Rector nominations now open

Credit: Katrina Williams

Andrew Quinn, Jack Corban and Bethany Woodhead
Deputy Editors and Editor-in-Chief

Nominations have opened to select the new rector of the University, as Aamer Anwar’s tenure ends in March 2020.

Rector nominations close on 27 January 2020 and electronic voting opens 23 March 2020, ending the following day. All registered students are eligible to vote.

Only five universities in the world have an elected rector. These are the four ancient Scottish universities (Aberdeen, Edinburgh, Glasgow and St Andrew’s) and the University of Dundee. What does the rector do and how does it affect the students? The Glasgow Guardian gives you all the information you need about what the rector does, previous rectors and how you can nominate someone to be rector.

What is the rector?

The rector represents the students in university court and brings student concerns to the university management. This is a pivotal role, as they have a fair amount of influence in the university’s decision-making process. It is important, then, that the students pick someone with their best interests at heart. They are expected to work closely with the Student Representative Council.

The rector is also invited to attend several different events over the course of the year, including graduations and the Freshers’ Address.

In the past, some rectors have made themselves available to students by holding surgeries where students can raise their concerns.

The role is unpaid; the University may cover reasonable travel and accommodation expenses but, barring this, the rector receives no salary for the position.

The successful candidate will take the position on 31 March 2020, holding it for three years.

The type of rector differs every election. In the past, students have chosen a symbolic rector, who cannot fulfill the duties of the role. This can make a real statement about the views of the students. Other candidates have been elected on the presumption that they will be a “working” rector.

Who is the current rector?

The current University of Glasgow rector is Aamer Anwar. The Scottish lawyer and human rights campaigner was elected in March 2017, having been nominated for the position twice previously. He has worked on some high-profile court cases, representing Tommy Sheridan and the family of Surjit Singh Chhokar. He is also an active participant in the Stop the War Coalition and is a supporter of the Time for Inclusive Education campaign for LGBT inclusive education in Scottish schools. Anwar’s election campaign was based on his promise of being a “working” rector. He was elected with 54% of the vote after the first round, beating 11 other candidates, including second-placed high court judge, Lady Hazel Cosgrove, on 17%.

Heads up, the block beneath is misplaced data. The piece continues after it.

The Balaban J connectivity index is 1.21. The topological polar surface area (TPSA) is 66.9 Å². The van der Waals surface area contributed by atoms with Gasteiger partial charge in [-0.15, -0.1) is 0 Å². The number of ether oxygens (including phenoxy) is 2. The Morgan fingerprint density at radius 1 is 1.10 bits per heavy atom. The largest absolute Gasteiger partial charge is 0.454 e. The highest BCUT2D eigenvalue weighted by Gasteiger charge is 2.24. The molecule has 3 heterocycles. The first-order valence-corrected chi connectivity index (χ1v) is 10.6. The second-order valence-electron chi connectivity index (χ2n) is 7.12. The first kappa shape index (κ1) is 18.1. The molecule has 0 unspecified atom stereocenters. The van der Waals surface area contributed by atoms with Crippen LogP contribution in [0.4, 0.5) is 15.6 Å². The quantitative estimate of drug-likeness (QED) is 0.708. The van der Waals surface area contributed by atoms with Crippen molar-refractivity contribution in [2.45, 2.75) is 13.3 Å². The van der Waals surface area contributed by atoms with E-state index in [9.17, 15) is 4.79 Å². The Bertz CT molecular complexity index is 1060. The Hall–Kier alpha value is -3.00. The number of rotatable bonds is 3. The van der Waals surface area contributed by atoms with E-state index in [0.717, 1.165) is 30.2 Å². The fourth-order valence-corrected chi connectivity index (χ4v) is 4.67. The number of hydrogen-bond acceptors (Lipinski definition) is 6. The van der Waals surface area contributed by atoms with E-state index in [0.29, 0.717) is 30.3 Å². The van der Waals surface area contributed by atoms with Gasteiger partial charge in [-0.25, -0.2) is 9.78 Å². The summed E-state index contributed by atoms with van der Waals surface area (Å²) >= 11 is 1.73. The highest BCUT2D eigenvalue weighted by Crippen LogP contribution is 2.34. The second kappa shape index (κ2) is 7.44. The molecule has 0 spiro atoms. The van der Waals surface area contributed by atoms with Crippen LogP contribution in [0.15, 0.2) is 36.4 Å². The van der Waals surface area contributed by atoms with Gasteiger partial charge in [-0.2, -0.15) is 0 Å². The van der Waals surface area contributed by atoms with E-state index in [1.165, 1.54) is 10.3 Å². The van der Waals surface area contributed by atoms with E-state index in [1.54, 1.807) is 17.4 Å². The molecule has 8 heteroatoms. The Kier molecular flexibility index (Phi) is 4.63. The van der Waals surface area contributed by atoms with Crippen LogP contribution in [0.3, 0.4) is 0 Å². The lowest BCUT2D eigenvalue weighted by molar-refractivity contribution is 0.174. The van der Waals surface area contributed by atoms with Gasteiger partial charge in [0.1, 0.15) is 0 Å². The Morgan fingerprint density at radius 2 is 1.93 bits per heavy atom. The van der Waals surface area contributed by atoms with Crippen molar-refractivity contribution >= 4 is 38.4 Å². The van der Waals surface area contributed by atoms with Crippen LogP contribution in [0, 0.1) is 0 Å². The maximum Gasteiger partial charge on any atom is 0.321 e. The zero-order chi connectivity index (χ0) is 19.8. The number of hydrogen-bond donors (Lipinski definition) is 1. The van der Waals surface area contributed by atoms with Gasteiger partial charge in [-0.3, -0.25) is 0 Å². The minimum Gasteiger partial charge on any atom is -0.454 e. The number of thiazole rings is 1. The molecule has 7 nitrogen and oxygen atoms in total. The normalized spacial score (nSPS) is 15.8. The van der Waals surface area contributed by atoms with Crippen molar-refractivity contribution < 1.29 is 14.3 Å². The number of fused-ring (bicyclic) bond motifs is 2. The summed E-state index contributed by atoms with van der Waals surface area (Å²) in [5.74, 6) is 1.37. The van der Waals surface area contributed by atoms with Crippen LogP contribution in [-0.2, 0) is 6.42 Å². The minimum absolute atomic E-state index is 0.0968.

Who has held the role previously?

The University of Glasgow has an illustrious list of rectors. Some of these have been “working” rectors and others have been more symbolic.

Previous rectors include the philosophers Adam Smith and Edmund Burke, prime ministers Benjamin Disraeli and Edward Gladstone, and trade unionist Jimmy Reid.

In more recent times, the students have elected South African activist and politician Winnie Mandela, former Liberal Democrats leader and ex-GUU President Charles Kennedy, and US whistleblower Edward Snowden, who exposed global surveillance programmes. In 2001, Ross Kemp resigned from the post after the Students’ Representative Council voted to request his resignation due to high levels of student dissatisfaction.

Can anyone be rector?

The rector is independent from the University, they must not be currently enrolled at the University and they must not be a member of staff. In accordance with the Universities (Scotland) Act 1966, no person currently appointed in any of the old Scottish universities (Aberdeen, Edinburgh, Glasgow and St Andrews) is eligible to be elected as rector.